New York Company Charged With Illegally Selling Chinese-Made Equipment to US Military

NEW YORK—Federal prosecutors have filed criminal charges accusing a New York company of illegally importing and selling to the U.S. military surveillance equipment made in China with known cybersecurity risks.

In a criminal complaint unsealed on Nov. 7, the Department of Justice (DOJ) said that Aventura Technologies, located in Commack, New York, was illegally selling the equipment to the U.S. government and private individuals, and have pocketed $88 million from the fraudulent activities.

Prosecutors allege that the company falsely labeled the products as being American made, while in fact they were mainly imported from China, in a scheme that ran from 2006 until recently. Some of the equipment had known cybersecurity issues, the DOJ said.

Six of the seven current and former Aventura employees charged were arrested on Nov. 7, including Jack Cabasso, the man accused of leading the scheme.

Aventura’s major clients include the U.S. Navy, the U.S. Air Force, the Internal Revenue Service (IRS), and other federal bodies.

By the end of 2018, Aventura had sold $20.7 million of security gears to the U.S. General Services Administration by lying about products’ country of origin. The Department of Treasury, another customer, had paid $16.9 million to the company as of Sept. 9, 2019, according to the complaint.

By labeling the Chinese products as American made, Aventura was able to charge a premium on its customers, the statement said. Aventura does not manufacture anything of its own, it added.

“Greed is at the heart of this scheme, a reprehensible motive when the subjects in this case allegedly put into question the security of men and women who don uniforms each day to protect our nation,” said William Sweeney, the Federal Bureau of Investigation Assistant Director-in-Charge.

U.S. Attorney Richard P. Donoghue announces the filing of criminal charges accusing a New York company of exposing the U.S. government and private customers to security risks by illegally importing and selling surveillance and security equipment from China, in New York, U.S., November 7, 2019. REUTERS/Brendan McDermid

Security Risks

Two of the Chinese manufacturers that supplied Aventura with equipment are known for producing firmware with security flaws, according to court documents. The National Defense Authorization Act, signed into law on Aug. 13, 2018, prohibits government agencies from buying video surveillance and telecommunications equipment from one of the suppliers due to national security concerns, according to the document.

“Aventura not only defrauded its customers, but also exposed them to serious, known cybersecurity risks, and created a channel by which hostile foreign governments could have accessed some of the government’s most sensitive facilities,” prosecutors said in the statement.

In one instance, the U.S. border patrol agents intercepted a shipment from China to Aventura in April 2019, which contain a laser-enhanced night vision camera matching the specification of a $13,500 order placed with the company by the U.S. Navy. The same camera was delivered to Naval Submarine Base New London in Groton, Connecticut two weeks later.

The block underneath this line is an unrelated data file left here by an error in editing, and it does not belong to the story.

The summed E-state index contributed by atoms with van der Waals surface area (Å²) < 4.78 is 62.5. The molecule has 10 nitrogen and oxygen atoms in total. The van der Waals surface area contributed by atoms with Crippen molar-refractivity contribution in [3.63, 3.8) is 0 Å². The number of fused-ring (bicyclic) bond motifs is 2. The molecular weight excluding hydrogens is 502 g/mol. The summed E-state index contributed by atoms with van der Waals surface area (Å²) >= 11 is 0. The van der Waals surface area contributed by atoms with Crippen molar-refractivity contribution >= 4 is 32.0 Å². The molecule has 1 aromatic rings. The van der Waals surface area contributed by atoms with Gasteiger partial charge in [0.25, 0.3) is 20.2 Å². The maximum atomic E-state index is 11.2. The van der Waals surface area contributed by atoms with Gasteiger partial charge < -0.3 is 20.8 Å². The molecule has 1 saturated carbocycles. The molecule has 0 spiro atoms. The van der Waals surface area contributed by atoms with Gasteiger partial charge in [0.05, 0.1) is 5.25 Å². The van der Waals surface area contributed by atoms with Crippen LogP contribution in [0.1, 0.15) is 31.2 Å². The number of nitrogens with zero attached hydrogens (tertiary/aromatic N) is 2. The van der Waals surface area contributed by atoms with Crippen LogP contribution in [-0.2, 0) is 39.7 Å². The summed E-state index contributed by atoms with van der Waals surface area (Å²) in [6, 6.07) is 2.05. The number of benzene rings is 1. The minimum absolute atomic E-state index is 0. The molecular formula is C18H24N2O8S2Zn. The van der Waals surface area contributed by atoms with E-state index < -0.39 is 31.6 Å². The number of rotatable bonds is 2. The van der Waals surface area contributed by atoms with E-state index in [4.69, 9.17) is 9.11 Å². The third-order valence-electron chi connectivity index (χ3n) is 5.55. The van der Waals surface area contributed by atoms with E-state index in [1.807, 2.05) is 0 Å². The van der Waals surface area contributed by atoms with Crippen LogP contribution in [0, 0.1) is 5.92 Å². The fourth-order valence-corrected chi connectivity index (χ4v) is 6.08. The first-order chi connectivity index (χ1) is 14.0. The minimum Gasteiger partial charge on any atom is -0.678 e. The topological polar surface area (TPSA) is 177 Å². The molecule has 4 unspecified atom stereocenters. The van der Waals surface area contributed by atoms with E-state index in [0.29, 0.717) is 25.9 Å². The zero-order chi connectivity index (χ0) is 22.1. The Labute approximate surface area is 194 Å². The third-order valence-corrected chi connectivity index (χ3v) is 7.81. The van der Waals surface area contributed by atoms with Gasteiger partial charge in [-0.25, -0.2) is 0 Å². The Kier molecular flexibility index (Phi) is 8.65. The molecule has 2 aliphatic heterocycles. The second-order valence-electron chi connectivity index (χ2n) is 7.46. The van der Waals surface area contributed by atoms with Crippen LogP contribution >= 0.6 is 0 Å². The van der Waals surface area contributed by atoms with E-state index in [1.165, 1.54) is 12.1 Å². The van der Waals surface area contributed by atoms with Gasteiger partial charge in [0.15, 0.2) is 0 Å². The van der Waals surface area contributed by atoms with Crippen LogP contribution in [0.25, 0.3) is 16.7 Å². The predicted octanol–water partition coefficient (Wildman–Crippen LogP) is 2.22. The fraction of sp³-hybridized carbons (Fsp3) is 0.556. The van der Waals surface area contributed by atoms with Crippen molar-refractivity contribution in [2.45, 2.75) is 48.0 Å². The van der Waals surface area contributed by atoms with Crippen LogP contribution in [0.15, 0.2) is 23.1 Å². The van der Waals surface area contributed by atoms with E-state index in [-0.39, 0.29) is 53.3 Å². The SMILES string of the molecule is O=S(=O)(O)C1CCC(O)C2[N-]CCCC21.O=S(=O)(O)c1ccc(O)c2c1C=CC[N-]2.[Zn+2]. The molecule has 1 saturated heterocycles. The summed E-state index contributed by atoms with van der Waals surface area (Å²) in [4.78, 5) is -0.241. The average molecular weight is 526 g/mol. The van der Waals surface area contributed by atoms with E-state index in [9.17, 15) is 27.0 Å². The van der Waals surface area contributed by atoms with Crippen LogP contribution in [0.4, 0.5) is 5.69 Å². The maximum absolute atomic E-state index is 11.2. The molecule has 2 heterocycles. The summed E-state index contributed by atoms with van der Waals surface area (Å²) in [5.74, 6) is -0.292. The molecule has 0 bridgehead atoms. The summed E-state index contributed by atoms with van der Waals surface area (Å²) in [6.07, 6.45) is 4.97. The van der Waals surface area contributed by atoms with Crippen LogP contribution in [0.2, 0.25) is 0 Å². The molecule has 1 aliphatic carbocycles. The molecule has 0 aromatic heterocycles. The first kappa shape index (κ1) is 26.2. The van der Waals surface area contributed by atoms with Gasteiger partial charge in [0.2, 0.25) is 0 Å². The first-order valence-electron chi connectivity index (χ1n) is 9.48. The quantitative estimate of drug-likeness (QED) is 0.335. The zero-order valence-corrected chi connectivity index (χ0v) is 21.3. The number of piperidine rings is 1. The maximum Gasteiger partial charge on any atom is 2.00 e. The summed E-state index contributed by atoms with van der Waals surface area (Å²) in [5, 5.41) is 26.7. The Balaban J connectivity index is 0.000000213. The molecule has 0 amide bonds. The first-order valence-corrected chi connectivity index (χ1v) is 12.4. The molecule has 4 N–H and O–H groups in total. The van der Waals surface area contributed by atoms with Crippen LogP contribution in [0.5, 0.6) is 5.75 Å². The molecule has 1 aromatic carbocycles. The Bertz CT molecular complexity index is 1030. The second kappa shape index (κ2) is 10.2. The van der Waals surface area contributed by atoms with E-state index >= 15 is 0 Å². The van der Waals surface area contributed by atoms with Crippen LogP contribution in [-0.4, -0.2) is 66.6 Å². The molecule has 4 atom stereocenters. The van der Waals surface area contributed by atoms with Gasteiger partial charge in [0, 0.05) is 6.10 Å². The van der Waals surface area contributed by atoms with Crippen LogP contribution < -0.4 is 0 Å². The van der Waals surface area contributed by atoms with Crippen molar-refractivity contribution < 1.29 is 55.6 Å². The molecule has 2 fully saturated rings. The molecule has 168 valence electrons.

In September 2018, the Department of Energy ordered $156,000 worth of networked automated turnstiles from Aventura, specifying that they must be domestically made. In January 2019, the customs officials intercepted turnstiles from a Chinese supplier that matched the order, which was delivered to the department in February 2019.

In August 2018, an Air Force officer observed Chinese characters on the built-in screen of a body camera from Aventura. An analysis later conducted by a specialist found “numerous indications” that it’s from mainland China, including that the camera contained a preloaded image of the Ministry of Public Security logo and the logo of a Chinese manufacturer. The camera was one of 25 body cameras the U.S. Air Force purchased for their security personnel.

U.S. Attorney Richard P. Donoghue announces the filing of criminal charges accusing a New York company, Aventura, of illegally importing and selling surveillance and security equipment from China, in New York, N.Y., on Nov. 7, 2019. (Brendan McDermid/Reuters)

The defendants had gone to lengths to conceal any footprint of the products Chinese origin, prosecutors said,including requiring a Chinese supplier to erase its initials from the product’s circuit board.

Jonathan Larsen, IRS-CI Special Agent-in-Charge, said that the implications of Aventura’s conduct have gone “go beyond shameless attempts at personal enrichment.”

“In today’s global economy, ‘Made in the USA’ is too sacred of a mark to fraudulently use for one’s self interest,” Larsen said.

According to court papers, U.S. authorities have seized $3 million and a 70-foot luxury yacht from Cabasso, but believe he has other assets offshore.

Aventura and the seven defendants faces charges of unlawful importation and conspiracy to commit wire and bank fraud. Cabasso and his wife, Frances Cabasso, were also charged with money laundering through shell companies, and misrepresenting the company as a “woman-owned” small business in order to obtain access to special government contracts.

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Author: Eva Fu